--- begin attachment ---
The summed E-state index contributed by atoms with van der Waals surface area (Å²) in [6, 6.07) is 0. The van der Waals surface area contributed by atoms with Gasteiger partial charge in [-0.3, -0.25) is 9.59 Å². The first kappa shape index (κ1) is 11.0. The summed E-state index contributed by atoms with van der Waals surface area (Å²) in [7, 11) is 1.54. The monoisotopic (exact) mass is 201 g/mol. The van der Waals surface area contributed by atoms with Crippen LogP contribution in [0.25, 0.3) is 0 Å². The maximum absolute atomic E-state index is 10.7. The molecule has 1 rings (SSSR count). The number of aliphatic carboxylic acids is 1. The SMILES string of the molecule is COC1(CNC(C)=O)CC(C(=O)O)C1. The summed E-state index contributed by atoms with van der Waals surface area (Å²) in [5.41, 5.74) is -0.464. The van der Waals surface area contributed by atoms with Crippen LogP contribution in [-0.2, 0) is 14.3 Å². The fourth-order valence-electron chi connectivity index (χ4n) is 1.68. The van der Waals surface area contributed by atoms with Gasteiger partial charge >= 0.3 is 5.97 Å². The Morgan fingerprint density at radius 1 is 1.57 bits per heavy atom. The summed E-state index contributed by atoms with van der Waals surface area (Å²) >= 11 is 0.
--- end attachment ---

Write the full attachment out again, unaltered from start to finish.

The summed E-state index contributed by atoms with van der Waals surface area (Å²) in [6, 6.07) is 0. The van der Waals surface area contributed by atoms with Gasteiger partial charge in [-0.3, -0.25) is 9.59 Å². The first kappa shape index (κ1) is 11.0. The summed E-state index contributed by atoms with van der Waals surface area (Å²) in [7, 11) is 1.54. The monoisotopic (exact) mass is 201 g/mol. The van der Waals surface area contributed by atoms with Crippen LogP contribution in [0.25, 0.3) is 0 Å². The maximum absolute atomic E-state index is 10.7. The molecule has 1 rings (SSSR count). The number of aliphatic carboxylic acids is 1. The SMILES string of the molecule is COC1(CNC(C)=O)CC(C(=O)O)C1. The summed E-state index contributed by atoms with van der Waals surface area (Å²) in [5.41, 5.74) is -0.464. The van der Waals surface area contributed by atoms with Crippen LogP contribution in [-0.2, 0) is 14.3 Å². The fourth-order valence-electron chi connectivity index (χ4n) is 1.68. The van der Waals surface area contributed by atoms with Gasteiger partial charge >= 0.3 is 5.97 Å². The Morgan fingerprint density at radius 1 is 1.57 bits per heavy atom. The summed E-state index contributed by atoms with van der Waals surface area (Å²) >= 11 is 0.